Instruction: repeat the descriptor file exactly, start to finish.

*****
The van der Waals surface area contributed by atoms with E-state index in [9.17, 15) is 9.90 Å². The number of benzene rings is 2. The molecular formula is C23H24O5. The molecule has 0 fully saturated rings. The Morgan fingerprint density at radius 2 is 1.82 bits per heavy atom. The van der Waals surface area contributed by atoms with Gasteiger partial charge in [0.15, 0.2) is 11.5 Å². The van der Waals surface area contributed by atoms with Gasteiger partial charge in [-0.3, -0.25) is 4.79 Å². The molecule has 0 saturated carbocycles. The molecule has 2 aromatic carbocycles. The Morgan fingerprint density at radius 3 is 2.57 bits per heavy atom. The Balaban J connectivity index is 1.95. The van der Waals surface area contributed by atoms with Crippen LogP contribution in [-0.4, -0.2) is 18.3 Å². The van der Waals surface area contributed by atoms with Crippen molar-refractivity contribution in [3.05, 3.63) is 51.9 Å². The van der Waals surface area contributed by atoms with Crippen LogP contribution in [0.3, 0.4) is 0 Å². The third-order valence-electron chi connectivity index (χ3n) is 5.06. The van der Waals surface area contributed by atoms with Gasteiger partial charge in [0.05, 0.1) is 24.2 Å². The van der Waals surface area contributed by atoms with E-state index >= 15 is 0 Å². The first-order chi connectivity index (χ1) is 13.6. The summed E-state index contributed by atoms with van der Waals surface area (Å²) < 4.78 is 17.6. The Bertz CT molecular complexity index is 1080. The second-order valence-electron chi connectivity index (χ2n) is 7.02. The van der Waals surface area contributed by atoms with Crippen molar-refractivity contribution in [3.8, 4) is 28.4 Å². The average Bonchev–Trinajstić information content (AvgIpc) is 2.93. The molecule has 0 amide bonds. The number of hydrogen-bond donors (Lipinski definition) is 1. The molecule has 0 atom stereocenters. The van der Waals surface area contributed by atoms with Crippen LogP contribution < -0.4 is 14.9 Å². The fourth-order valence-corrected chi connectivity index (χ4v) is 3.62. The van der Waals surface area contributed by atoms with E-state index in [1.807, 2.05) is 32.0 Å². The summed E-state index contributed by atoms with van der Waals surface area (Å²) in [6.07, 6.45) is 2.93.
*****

The van der Waals surface area contributed by atoms with E-state index in [9.17, 15) is 9.90 Å². The number of benzene rings is 2. The molecular formula is C23H24O5. The molecule has 0 fully saturated rings. The Morgan fingerprint density at radius 2 is 1.82 bits per heavy atom. The van der Waals surface area contributed by atoms with Gasteiger partial charge in [0.15, 0.2) is 11.5 Å². The van der Waals surface area contributed by atoms with Gasteiger partial charge in [-0.3, -0.25) is 4.79 Å². The molecule has 0 saturated carbocycles. The molecule has 2 aromatic carbocycles. The Morgan fingerprint density at radius 3 is 2.57 bits per heavy atom. The Balaban J connectivity index is 1.95. The van der Waals surface area contributed by atoms with Crippen LogP contribution in [-0.4, -0.2) is 18.3 Å². The van der Waals surface area contributed by atoms with Crippen molar-refractivity contribution in [3.05, 3.63) is 51.9 Å². The van der Waals surface area contributed by atoms with Crippen LogP contribution in [0.3, 0.4) is 0 Å². The third-order valence-electron chi connectivity index (χ3n) is 5.06. The van der Waals surface area contributed by atoms with Gasteiger partial charge in [0.05, 0.1) is 24.2 Å². The van der Waals surface area contributed by atoms with E-state index >= 15 is 0 Å². The first-order chi connectivity index (χ1) is 13.6. The summed E-state index contributed by atoms with van der Waals surface area (Å²) < 4.78 is 17.6. The Bertz CT molecular complexity index is 1080. The second-order valence-electron chi connectivity index (χ2n) is 7.02. The van der Waals surface area contributed by atoms with Crippen molar-refractivity contribution in [3.8, 4) is 28.4 Å². The average Bonchev–Trinajstić information content (AvgIpc) is 2.93. The molecule has 0 amide bonds. The number of hydrogen-bond donors (Lipinski definition) is 1. The molecule has 0 atom stereocenters. The van der Waals surface area contributed by atoms with Crippen LogP contribution < -0.4 is 14.9 Å². The fourth-order valence-corrected chi connectivity index (χ4v) is 3.62. The van der Waals surface area contributed by atoms with E-state index in [1.807, 2.05) is 32.0 Å². The summed E-state index contributed by atoms with van der Waals surface area (Å²) in [6.07, 6.45) is 2.93.